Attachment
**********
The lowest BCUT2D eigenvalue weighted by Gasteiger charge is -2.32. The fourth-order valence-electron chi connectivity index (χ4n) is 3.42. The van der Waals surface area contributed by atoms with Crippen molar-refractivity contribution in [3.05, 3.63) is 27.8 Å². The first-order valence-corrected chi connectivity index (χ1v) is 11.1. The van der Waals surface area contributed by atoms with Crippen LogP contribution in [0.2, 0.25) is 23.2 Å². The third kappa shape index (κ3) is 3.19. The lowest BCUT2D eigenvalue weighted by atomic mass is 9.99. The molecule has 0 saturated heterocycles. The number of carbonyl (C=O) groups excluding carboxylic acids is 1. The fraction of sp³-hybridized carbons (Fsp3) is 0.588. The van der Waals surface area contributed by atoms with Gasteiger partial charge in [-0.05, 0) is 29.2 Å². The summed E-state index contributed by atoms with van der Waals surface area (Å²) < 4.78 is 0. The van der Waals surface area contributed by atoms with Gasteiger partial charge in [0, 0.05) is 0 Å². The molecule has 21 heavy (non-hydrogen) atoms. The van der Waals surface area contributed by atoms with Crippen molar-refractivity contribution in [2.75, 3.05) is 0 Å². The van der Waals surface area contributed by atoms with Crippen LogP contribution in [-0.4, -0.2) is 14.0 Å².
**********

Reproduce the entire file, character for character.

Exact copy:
The lowest BCUT2D eigenvalue weighted by Gasteiger charge is -2.32. The fourth-order valence-electron chi connectivity index (χ4n) is 3.42. The van der Waals surface area contributed by atoms with Crippen molar-refractivity contribution in [3.05, 3.63) is 27.8 Å². The first-order valence-corrected chi connectivity index (χ1v) is 11.1. The van der Waals surface area contributed by atoms with Crippen LogP contribution in [0.2, 0.25) is 23.2 Å². The third kappa shape index (κ3) is 3.19. The lowest BCUT2D eigenvalue weighted by atomic mass is 9.99. The molecule has 0 saturated heterocycles. The number of carbonyl (C=O) groups excluding carboxylic acids is 1. The fraction of sp³-hybridized carbons (Fsp3) is 0.588. The van der Waals surface area contributed by atoms with Gasteiger partial charge in [-0.05, 0) is 29.2 Å². The summed E-state index contributed by atoms with van der Waals surface area (Å²) < 4.78 is 0. The van der Waals surface area contributed by atoms with Gasteiger partial charge in [0, 0.05) is 0 Å². The molecule has 21 heavy (non-hydrogen) atoms. The van der Waals surface area contributed by atoms with Crippen molar-refractivity contribution in [2.75, 3.05) is 0 Å². The van der Waals surface area contributed by atoms with Crippen LogP contribution in [-0.4, -0.2) is 14.0 Å².